One of the greatest apps on Splunkbase is called Splunk Security Essentials. The introductory release of the app had lots of focus on first time seen for an activity and outlier detection. First time seen could mean the first time the user tried to open an account or perhaps, the first time they logged into an account, or even the first time they performed a transaction against the account. Each one of these are noteworthy events when taken into context. For instance, if they are applying to create a new account, it is worth looking if they have applied before and when was the first time they applied. This may give context, if they were rejected for KYC regulation reasons the first time they applied. Another example would be the first time they performed a withdrawal action against the account where the account was dormant after opening and almost all the money was withdrawn after 18 months. So, the first time seen for a transaction is 18 months after opening and it appears as if the customer decided to defund the account. Could this be an example of an account takeover or a holding position to further launder money? In either case, the first time seen is an important part of KYC. Let’s get into how Splunk Processing Language (SPL) can be used to implement this.
Here’s a rather simple use case with some SPL on first time seeing a customer after they’ve opened up an account. We are calling the Last Touched field as the first time they opened an account and then seeing which customers have taken at least 6 months to perform any action at the bank. This is not necessarily bad behavior, but it adds to the risk score of the customer.
index=transacations sourcetype=account_opening| eval prev_epoch=strptime(last_touched, "%m/%d/%Y %H:%M:%S")|sort - last_touched |join customer [ index=transactions sourcetype=banking]|where epoch>relative_time(prev_epoch, "+6mon") |fields - prev_epoch, balance|rename accountID as current_accountID action as current_action account_type as current_account_type |eval current_balance=tostring(round(current_balance, 2),"commas"), other_balance=tostring(round(other_balance, 2),"commas")|convert timeformat="%m/%d/%Y %H:%M:%S" ctime(epoch) AS current_time|fields - epoch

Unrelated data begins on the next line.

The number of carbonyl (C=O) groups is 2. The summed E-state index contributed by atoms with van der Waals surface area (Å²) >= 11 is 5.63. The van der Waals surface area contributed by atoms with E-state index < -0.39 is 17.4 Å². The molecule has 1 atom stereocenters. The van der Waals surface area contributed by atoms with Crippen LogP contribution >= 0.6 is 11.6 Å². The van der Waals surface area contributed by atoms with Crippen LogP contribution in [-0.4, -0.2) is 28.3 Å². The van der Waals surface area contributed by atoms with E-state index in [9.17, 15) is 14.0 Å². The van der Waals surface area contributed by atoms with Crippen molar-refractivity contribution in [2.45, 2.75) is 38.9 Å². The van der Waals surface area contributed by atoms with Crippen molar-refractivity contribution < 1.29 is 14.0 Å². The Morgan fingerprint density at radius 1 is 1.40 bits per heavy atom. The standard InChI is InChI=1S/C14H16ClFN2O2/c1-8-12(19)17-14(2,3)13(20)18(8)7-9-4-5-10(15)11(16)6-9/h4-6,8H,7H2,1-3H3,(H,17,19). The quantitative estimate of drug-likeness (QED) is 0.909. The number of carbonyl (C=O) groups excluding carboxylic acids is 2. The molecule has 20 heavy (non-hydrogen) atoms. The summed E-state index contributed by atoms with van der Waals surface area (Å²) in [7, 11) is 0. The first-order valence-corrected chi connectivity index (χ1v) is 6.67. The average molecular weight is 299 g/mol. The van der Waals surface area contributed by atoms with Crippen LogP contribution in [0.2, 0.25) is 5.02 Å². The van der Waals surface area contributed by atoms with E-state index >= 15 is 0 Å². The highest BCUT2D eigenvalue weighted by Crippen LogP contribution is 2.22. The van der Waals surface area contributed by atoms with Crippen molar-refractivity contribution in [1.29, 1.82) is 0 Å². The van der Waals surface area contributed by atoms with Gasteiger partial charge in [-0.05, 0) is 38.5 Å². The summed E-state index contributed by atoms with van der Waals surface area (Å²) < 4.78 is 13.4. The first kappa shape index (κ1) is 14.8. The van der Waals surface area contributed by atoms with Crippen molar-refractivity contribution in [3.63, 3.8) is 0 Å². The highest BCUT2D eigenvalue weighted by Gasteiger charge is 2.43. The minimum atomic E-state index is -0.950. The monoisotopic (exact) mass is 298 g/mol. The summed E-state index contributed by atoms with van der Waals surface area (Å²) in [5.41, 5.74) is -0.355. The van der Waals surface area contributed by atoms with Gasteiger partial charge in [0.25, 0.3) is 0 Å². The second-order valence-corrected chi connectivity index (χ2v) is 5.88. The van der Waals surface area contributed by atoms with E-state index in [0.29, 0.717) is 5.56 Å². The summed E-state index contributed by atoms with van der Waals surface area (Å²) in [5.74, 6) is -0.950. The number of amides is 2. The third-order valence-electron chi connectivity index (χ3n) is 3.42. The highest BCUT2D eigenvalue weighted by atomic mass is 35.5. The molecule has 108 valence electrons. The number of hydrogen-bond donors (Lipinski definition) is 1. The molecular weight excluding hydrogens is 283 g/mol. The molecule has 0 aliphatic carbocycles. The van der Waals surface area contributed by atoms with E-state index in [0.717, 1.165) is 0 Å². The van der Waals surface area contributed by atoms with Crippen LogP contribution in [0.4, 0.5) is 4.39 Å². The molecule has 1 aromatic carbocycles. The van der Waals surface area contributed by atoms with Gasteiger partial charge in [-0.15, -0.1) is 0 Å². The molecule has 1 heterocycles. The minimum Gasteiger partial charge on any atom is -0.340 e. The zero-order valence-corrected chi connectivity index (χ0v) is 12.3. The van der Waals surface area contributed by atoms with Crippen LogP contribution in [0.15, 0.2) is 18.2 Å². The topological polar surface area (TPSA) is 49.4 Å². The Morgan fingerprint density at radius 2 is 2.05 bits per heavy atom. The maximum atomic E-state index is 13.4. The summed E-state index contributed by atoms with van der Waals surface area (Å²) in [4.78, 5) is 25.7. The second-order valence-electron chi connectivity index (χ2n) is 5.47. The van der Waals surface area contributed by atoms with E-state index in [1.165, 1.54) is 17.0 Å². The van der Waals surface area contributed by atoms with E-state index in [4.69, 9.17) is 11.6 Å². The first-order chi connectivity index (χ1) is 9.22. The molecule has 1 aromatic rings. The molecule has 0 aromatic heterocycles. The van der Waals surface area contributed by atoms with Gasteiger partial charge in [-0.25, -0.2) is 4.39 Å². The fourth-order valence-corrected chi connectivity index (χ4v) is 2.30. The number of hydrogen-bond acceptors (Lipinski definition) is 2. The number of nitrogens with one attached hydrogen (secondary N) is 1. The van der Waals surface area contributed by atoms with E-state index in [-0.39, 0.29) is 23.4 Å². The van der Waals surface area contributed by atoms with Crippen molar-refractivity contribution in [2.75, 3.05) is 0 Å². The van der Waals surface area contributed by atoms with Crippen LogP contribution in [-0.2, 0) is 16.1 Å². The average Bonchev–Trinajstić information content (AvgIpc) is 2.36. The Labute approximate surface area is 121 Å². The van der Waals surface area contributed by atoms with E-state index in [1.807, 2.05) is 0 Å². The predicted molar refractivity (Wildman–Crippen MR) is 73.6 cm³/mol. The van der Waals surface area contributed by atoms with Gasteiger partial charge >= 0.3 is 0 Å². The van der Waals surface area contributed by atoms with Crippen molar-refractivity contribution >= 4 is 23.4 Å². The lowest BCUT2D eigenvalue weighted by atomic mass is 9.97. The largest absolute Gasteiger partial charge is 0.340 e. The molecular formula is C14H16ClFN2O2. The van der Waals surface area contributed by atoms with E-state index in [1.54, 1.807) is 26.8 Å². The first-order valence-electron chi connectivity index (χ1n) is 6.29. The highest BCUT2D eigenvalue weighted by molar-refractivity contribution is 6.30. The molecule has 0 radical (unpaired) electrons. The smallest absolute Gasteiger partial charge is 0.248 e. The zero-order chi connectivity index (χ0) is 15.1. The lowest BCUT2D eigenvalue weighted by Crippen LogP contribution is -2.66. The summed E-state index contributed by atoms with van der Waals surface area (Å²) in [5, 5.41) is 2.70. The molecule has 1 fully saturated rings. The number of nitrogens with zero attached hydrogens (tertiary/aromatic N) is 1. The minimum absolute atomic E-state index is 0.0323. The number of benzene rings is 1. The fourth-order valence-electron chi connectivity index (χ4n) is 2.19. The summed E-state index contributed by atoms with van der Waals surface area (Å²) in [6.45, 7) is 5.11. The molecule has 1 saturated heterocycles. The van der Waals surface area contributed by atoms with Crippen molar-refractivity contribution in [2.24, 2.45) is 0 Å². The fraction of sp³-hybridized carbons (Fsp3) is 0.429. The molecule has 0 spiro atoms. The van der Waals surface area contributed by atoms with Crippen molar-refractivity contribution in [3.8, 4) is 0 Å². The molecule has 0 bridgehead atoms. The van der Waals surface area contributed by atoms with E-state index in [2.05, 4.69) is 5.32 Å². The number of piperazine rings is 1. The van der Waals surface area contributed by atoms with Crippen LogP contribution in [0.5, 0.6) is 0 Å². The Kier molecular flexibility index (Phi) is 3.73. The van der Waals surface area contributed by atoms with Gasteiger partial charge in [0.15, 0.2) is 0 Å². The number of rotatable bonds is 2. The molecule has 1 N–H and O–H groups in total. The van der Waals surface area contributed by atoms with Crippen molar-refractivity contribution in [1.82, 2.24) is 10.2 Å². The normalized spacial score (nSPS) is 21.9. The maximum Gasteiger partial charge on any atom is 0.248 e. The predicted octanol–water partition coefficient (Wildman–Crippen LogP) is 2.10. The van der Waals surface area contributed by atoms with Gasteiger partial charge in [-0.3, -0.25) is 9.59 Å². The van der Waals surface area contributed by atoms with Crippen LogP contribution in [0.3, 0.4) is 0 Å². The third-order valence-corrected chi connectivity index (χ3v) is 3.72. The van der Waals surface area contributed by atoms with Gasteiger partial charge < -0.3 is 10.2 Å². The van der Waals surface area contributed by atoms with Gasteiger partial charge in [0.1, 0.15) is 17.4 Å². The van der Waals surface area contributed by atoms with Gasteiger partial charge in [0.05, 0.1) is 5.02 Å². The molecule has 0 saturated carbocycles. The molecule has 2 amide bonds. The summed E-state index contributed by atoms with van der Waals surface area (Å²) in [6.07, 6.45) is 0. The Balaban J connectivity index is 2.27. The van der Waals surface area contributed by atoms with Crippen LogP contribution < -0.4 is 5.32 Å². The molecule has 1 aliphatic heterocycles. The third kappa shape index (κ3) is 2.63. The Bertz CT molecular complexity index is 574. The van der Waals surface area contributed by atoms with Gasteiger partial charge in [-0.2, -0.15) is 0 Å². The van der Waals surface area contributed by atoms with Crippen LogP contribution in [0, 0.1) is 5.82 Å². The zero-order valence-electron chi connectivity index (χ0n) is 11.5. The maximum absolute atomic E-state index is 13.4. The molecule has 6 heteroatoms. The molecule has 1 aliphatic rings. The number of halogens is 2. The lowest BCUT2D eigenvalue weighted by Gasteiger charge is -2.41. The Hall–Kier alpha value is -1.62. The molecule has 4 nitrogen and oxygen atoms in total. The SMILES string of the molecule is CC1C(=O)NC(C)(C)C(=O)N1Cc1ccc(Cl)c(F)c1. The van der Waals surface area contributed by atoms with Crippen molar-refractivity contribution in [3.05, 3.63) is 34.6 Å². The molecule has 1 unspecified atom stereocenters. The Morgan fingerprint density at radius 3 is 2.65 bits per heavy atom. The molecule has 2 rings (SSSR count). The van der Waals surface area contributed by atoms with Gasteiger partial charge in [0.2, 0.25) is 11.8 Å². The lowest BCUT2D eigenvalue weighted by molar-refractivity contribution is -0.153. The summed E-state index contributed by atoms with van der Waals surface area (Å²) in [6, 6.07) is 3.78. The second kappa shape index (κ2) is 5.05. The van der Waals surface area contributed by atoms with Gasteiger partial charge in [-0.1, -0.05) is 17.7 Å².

This may look a little involved, so let’s break it down. The first and second lines gather all transactions for account opening and we convert the last touched field, which is a human readable timestamp into epoch time, which is the number of seconds since January 1, 1970. It’s easier to do timestamp math with integers than it is with human readable text. Next, we join that data with current customer banking transactions. The where clause does the work for our outlier as it finds all events that have a current epoch time that is greater than the account opening epoch time. If it is greater than 6 months, This meets our criteria for “first time seen” for a customer who did not touch their account after opening for at least 6 months. The rest of the SPL is just formatting to make the output table prettier to turn the epoch time back into a human readable timestamp and convert the amount involved into a simple integer, but for our discussion, we will ignore it here. A sample output is shown below for this SPL.
There are many varieties to “first time seen” to monitor a customer, but before we generalize it, let us move onto outliers, which is one of the hallmarks of continuous monitoring. Let’s talk about a simple approach where machine learning is not needed, but it serves its purpose via statistics.
To begin with, SPL has a nice command called eventstats that finds statistics for all events in the search as a whole and it does not alter the results of the search. This is useful to find the average and standard deviation of all events in a filtered dataset. Let’s use this in a simple example.
index=payments|stats avg(amount) as avg_accountID by accountID|eventstats avg(avg_amountID) as avg_amount stdev(avg_amountID) as stdev_amount|where avg_accountID>(3*stdev_amount + avg_amount)